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I was looking for a method in ConcurrentDictionary that allows me to remove an entry by key, if and only if the value is equal to one that I specify, something like the equivalent of TryUpdate, but for removals.

The only method that does this seems to be this method:

ICollection<KeyValuePair<K, V>>.Remove(KeyValuePair<K, V> keyValuePair)

It is the explicit implementation of the ICollection interface, in other words, I have to cast my ConcurrentDictionary to an ICollection first so that I can call Remove.

Remove does exactly what I want, and that cast is no big deal either, also the source code shows it calls the private method TryRemovalInternal with bool matchValue = true, so it all looks nice and clean.

What worries me a bit however is the fact that it is not documented as the optimistically concurrent Remove method of ConcurrentDictionary, so http://msdn.microsoft.com/en-us/library/dd287153.aspx just duplicates the ICollection boilerplate, and the How to: Add and Remove Items from a ConcurrentDictionary does not mention that method either.

Does anyone know if that's the way to go, or is there some other method that I'm missing?

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Looks about right (since it's the same method that TryRemove calls, just with matchValue set false and oldValue defaulted) –  Damien_The_Unbeliever Jan 4 '12 at 7:53
2  
Though it is not official document, it can be helpful: blogs.msdn.com/b/pfxteam/archive/2011/04/02/10149222.aspx –  alexm Jan 4 '12 at 7:59
    
@alexm This is reassuring enough - If you turn that into an answer, I'll accept it! MS should really update their documentation, if its true that lately they have "seen several folks ask for further support on ConcurrentDictionary"... –  Eugene Beresovsky Jan 4 '12 at 8:35

2 Answers 2

up vote 4 down vote accepted

Though it is not an official document, this MSDN blog post can be helpful. The gist of that article: casting to ICollection and calling its Remove method, just as described in the question, is the way to go.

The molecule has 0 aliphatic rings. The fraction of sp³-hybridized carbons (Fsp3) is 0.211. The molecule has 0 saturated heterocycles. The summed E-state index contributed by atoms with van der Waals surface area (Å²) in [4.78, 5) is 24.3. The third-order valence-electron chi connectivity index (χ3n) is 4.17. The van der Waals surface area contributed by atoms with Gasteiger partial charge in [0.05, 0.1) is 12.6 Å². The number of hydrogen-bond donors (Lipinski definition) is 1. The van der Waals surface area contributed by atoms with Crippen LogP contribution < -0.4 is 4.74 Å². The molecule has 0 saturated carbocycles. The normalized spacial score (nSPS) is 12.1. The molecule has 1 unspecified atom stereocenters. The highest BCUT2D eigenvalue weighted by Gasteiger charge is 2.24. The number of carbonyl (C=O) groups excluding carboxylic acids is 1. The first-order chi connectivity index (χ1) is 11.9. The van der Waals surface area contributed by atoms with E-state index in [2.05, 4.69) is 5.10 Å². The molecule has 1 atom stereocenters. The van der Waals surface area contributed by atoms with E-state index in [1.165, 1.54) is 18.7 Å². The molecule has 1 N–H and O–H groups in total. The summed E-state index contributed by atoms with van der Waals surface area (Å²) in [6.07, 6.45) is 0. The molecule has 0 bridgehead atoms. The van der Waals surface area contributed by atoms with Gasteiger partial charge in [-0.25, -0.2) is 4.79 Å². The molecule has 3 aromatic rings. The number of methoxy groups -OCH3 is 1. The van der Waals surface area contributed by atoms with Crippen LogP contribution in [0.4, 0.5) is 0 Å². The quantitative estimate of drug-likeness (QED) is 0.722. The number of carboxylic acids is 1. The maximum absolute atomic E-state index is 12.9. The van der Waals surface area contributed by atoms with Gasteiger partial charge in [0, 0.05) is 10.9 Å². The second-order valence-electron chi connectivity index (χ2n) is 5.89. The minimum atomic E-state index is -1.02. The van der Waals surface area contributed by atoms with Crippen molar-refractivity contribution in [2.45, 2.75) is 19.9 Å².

Here's a snippet from the above blog post, which wraps it into a TryRemove extension methods:

public static bool TryRemove<TKey, TValue>(
    this ConcurrentDictionary<TKey, TValue> dictionary, TKey key, TValue value)
{
    if (dictionary == null)
      throw new ArgumentNullException("dictionary");
    return ((ICollection<KeyValuePair<TKey, TValue>>)dictionary).Remove(
        new KeyValuePair<TKey, TValue>(key, value));
}
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If you don't need all the bells & whistles of ConcurrentDictionary, you can just declare your type as an IDictionary.

public class ClassThatNeedsDictionary
{
    private readonly IDictionary<string, string> storage;

    public ClassThatNeedsDictionary()
    {
        storage = new ConcurrentDictionary<string, string>();
    }

    public void TheMethod()
    {
        //still thread-safe
        this.storage.Add("key", "value");
        this.storage.Remove("key");
    }
}

I find this useful in situation in which you only need to add and remove, but still want a thread-safe iteration.

share|improve this answer
    
If there are scenarios in where you'd use a ConcDic, but not need its specialized methods, I haven't come across them. But if there were, your suggestion certainly would make redundant that cast. Otoh, I'm pretty sure this is a "compile-time cast" anyway, so no performance penalty whatsoever. Just somewhat uglier code. –  Eugene Beresovsky Dec 1 '13 at 23:28
    
In the scenario that you want to add and remove objects from the dictionary at the same time that it is being iterated. Being that the ConcurrentDictionary provides a key snapshot, you won't get an exception. –  greyalien007 Dec 2 '13 at 16:27

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